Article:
A new study by Ebony O. McGee of the College of Education at Vanderbilt University in Nashville, Tennessee, and Lasana Kazembe of the College of Education at the University of Illinois at Chicago, examines the experiences of Black faculty members who give presentations at academic conferences.
Thirty-three Black professors were interviewed about their participation in a number of presentation contexts, including national conferences, symposia, and campus job talks. Participants in the study reported encountering multiple layers of racial stereotyping and bias. They also related how their racial awareness enabled them to develop strategic coping mechanisms to manage audience reactions.
The authors stated that “by examining Black faculty members’ struggles to be valued personally and professionally in White-dominated academic sites, the study findings can enrich critical interpretations of racism in higher education.”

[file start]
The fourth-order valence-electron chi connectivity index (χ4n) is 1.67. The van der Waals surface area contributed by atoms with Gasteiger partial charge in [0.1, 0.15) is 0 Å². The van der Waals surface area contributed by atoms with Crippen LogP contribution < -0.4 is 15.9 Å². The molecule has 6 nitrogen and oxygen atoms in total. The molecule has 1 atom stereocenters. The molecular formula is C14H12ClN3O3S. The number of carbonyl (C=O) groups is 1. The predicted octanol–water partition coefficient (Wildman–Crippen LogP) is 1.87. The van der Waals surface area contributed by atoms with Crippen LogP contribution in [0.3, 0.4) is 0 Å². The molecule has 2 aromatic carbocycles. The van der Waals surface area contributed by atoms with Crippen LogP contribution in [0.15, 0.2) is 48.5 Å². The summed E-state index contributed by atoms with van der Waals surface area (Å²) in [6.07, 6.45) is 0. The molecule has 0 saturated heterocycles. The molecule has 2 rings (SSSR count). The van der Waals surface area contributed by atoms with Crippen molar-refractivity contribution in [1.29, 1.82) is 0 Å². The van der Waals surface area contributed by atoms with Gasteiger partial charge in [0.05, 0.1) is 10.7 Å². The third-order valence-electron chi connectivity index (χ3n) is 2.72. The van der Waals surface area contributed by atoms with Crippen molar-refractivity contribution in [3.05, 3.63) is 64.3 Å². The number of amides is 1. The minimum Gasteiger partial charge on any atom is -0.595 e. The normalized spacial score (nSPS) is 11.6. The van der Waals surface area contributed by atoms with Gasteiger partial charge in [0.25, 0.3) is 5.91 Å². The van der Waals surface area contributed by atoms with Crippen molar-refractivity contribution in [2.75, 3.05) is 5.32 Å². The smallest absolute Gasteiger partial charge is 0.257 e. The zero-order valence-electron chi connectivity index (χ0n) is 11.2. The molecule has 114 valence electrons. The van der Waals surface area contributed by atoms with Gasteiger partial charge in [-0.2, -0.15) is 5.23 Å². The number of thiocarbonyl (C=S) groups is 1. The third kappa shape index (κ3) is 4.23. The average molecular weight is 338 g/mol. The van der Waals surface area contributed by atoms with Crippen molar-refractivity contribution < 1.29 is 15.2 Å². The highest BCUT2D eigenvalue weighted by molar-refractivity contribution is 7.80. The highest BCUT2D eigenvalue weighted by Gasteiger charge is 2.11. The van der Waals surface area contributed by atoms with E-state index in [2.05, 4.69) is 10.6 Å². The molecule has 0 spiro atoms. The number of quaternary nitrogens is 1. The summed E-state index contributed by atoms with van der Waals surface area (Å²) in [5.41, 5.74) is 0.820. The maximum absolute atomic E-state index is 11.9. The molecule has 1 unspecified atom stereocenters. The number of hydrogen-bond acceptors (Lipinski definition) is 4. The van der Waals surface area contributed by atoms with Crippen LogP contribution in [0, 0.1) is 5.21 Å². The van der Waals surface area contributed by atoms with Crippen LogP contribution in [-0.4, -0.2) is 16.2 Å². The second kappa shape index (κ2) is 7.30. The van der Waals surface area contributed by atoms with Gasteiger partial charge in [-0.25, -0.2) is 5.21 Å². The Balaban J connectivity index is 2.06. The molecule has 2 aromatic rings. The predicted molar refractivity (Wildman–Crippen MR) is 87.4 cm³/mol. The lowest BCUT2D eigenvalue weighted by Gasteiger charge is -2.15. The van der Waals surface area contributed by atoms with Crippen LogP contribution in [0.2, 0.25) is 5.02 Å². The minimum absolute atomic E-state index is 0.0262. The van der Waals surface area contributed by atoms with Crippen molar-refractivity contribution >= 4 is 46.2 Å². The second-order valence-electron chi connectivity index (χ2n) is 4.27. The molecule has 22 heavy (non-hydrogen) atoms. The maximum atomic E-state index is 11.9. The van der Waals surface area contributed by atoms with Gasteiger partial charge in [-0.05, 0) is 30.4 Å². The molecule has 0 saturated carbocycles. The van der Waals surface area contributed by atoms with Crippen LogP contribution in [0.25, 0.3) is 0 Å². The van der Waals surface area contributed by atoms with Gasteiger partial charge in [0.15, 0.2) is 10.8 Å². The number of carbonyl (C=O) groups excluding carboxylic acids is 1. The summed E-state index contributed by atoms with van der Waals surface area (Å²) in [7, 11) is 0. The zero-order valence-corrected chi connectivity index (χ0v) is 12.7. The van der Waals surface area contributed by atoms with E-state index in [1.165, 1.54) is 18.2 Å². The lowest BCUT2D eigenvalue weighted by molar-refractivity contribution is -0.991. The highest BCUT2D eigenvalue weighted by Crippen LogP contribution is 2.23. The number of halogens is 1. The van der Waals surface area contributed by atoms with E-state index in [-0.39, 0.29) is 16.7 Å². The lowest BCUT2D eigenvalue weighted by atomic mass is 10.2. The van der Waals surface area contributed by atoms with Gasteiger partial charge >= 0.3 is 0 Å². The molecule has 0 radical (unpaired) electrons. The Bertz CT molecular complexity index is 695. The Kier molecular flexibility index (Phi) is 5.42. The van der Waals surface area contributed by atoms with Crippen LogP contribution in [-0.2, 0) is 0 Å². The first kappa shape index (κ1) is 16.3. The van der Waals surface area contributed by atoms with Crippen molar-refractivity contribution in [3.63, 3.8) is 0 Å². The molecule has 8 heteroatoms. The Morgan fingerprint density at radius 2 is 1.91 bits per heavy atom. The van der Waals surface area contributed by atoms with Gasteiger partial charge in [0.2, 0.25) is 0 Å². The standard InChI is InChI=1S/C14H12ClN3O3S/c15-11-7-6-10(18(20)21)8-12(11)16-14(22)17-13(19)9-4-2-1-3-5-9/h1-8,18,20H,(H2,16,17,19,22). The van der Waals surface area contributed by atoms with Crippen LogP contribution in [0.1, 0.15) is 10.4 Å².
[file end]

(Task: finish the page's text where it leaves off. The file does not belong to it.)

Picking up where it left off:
Ebony McGee is a graduate of North Carolina A&T State University in Greensboro, where she majored in electrical engineering. She earned a master’s degree in industrial engineering at the New Jersey Institute of Technology in Newark and a doctorate in mathematics education from the University of Illinois at Chicago.
Lasana Kazembe holds bachelor’s, master’s and doctoral degrees from the University of Illinois at Chicago.
The study, “Entertainers or Education Researchers? The Challenges Associated With Presenting While Black,” was published in the journal Race, Ethnicity, and Education. It may be accessed here.